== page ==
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How do you solve it?

how do i integrate: \[π \int\limits_{0}^{6} (y ^{2}/12 +1)^{2} dy\]

and for that integral, just multiply it out.

And then integrate term by term that will make your life easy.

actually finding the vol of the solid generated by the rectangle is easy.

It generates a cylinder with radius 6 and height 4

What rectangle are you referring to?

Imagine a line passing through (4,6) and (4,0)

that will form a rectangle right? with the line y = 6, x = 4, and x and y axes

yes, i see. But what do you after that?

you can do this with disk or shell method. Do you know both?|dw:1329324049040:dw|

So find the volume of the solid generated by that rectangle - it will be a cylinder

I haven't heard of the 'disk' or 'shell' method?

What do i do after working out the vol. of solid rectangle?

|dw:1328460177913:dw|

How would you integrate this? http://d.pr/2Eo2

Just expand and then integrate term by term, it's not hard.

without expanding? Like chain rule?

I'm not sure if you can. Does the question force you to integrate without expanding?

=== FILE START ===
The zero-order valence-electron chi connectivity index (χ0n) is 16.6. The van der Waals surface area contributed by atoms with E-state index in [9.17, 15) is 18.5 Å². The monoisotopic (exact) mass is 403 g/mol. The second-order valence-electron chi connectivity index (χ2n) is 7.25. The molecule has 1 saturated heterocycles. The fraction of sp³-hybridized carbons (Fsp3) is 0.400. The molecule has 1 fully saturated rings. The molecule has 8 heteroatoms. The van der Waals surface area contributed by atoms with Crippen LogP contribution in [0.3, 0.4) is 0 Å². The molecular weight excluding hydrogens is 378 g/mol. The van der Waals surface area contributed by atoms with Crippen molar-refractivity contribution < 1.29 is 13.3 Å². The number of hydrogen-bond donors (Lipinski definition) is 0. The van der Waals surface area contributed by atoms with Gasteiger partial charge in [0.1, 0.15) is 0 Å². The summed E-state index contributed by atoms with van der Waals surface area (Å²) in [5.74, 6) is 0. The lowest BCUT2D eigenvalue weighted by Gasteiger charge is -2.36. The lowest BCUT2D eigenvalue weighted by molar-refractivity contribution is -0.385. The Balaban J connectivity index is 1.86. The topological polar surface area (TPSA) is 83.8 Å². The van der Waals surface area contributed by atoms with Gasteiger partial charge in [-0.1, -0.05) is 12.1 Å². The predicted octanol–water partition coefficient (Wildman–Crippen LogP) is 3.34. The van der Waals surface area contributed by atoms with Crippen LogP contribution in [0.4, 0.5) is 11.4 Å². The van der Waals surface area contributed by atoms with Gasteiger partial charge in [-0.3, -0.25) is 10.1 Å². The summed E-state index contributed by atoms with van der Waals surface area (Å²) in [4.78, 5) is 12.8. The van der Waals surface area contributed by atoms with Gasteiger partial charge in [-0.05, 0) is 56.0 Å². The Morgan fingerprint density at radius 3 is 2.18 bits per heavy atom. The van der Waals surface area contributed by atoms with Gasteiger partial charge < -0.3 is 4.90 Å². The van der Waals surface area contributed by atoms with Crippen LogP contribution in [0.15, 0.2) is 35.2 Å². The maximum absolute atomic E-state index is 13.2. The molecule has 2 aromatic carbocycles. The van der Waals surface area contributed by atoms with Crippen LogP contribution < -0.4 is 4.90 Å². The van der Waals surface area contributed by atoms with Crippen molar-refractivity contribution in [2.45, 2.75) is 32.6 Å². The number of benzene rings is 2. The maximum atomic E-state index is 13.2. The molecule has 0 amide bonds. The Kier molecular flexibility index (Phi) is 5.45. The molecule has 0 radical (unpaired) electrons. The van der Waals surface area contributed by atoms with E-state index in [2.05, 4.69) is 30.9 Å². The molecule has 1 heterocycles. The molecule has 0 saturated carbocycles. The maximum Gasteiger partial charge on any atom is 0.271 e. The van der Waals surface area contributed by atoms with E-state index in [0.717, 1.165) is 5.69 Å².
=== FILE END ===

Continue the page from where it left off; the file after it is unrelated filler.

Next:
no but that is one technique i have to learn.

your formula is for a revolution about y, so it's not right

no that's a diff question

yeah bahrom is right i'm pretty sure the only way to integrate that is by expanding it

that is the only way i see anyways

I mean it's not u-sub, and I don't recognize any inverse formulas.. inverse tan won't work

and integration by parts is gonna give u a horrible mess

...but this integral is not supposed to represent the area in the above problem? separate Q you say?

it is not so nasty to expand this
it is the easiest method to expand

Yea turing, it's separate

I think expanding is the only way.

The final answer is suppose to be 90π.

so it is supposed to be the same problem

...which means the integral is wrong

\[2\pi\int_{0}^{6}y(\frac{y^2}{12}+1)dy\] is shell method, which is how I would do it

oh wait so it was this question?

I'm still quite confused about the shell method.

myin did the integral right, but it is not a solid about the x-axis

Yes it is. ?

no, hers are disks about the y-axis

|dw:1329325925783:dw|like this but centered on the y-axis

area of each disk is pi*r^2, but if r is x(y) we are going around the y-axis

Oh I see.

This is rotation 360 degree about y-axis?

if you want shell method for your integral it can be done, but you will need to split the integral in two, or subtract the second area as bahrom did
disks of radius y(x)=6 between 0

Ok, let me try.

that'll work :D